Structure and function of the renal system

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The structure and function of the renal system

Renal system: (Appendix .1 & .2)

The renal system also known as the excretory or urinary system is a collection of organs that work simultaneously to store, produce and excreteurine. The working organs in this system include the kidneys, ureters, bladder andurethra. The kidneys filter the blood to remove wastes and produce urine. The ureters, urinary bladder, and urethra together form the urinary tract, which acts as a plumbing system to remove urine from the kidneys, store it, and then release it during urination (Innerbody, 1999-2015).

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Renal system functions:

According to Ivy Rose, (2015) the primary function of the urinary system is to sustain the composition and volume of bodily fluids within normal limits, this rids the body of waste products that accumulate as a result of cellular metabolism. It also regulates the concentrations of various electrolytes in the body fluids and maintains a normal pH of the blood. In addition to maintaining fluid homeostasis which is any self-regulating process by which biological systems tend to maintain stability while adjusting to conditions that are optimal for survival. in the body, the urinary system controls red blood cell production by secreting the hormone erythropoietin. The urinary system also plays a role in maintaining normal blood pressure by secreting the enzyme renin.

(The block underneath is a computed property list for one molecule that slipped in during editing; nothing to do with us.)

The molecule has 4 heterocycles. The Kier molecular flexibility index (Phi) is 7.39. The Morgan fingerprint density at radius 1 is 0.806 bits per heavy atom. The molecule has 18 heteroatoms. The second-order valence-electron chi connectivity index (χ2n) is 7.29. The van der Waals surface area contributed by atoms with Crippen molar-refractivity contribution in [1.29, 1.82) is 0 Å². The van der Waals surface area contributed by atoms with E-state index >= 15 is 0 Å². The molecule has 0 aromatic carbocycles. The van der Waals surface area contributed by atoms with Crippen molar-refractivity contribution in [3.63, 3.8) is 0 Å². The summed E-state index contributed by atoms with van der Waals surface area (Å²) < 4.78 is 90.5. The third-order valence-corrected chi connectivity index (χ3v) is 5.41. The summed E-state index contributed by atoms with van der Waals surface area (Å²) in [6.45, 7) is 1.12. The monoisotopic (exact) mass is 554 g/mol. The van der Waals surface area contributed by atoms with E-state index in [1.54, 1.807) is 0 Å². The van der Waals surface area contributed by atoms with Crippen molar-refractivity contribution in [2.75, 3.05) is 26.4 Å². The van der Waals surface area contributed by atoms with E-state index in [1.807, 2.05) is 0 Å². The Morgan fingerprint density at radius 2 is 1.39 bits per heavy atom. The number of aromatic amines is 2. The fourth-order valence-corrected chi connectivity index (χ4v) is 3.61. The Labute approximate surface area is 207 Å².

Other excretory systems:

Allexcretory systems within the human body are apassive biological system that removes excess, unnecessary materials from the body so as to help maintain internal chemical homeostasisand prevent damage. The dual function of all the excretory systems is the elimination of thewaste productsofmetabolismand to drain the body of used up and broken down components in a liquid and gaseous state. In humans most of these substances leave the body asurineand to some degree exhalation, and they are also expelled throughsweating (Avaminc, 2015).

Nephron Structure & Function: (Appendix .3)

As reported by Med Health (2015), a nephron is a small filtering structure in thekidneys. Each of the kidneys contain more than 1 million nephrons that help clean the blood. The function of the nephron is to help remove excess wastes, water and other substances from the blood and to also return substances like potassium, sodium, or phosphorus if these substances run low in the body. Each nephron is made of two main structures, the renal and glomerulus (kidney) tubule. The tubule (Appendix .4), is a small tube where the extra fluid, wastes and other recyclable substances like sodium and potassium filtered out from the glomerulus pass through (Kidney Healthcare, 2008-2010). The glomerulus (Appendix .4), is a tiny capillary or blood vessel. This is where the filtering of the blood occurs.Each glomeruli acts like a sieve that helps keep normal cells and proteins in the bloodstream and allows excess fluid, wastes and other substances to pass (Kidney Healthcare, 2008-2010).

Polycystic kidney disease & treatment (Appendix .5):

As stated by Mayo Clinic (1998-2015), damage to the Nephrons can lead to polycystic kidney disease (PKD) which is a progressive disorder characterized by cyst formations and enlargement in the kidney. The disease can also damage theliver,pancreasand, in some rare cases, theheartandbrain. PKD is one of the most common life-threatening genetic diseases.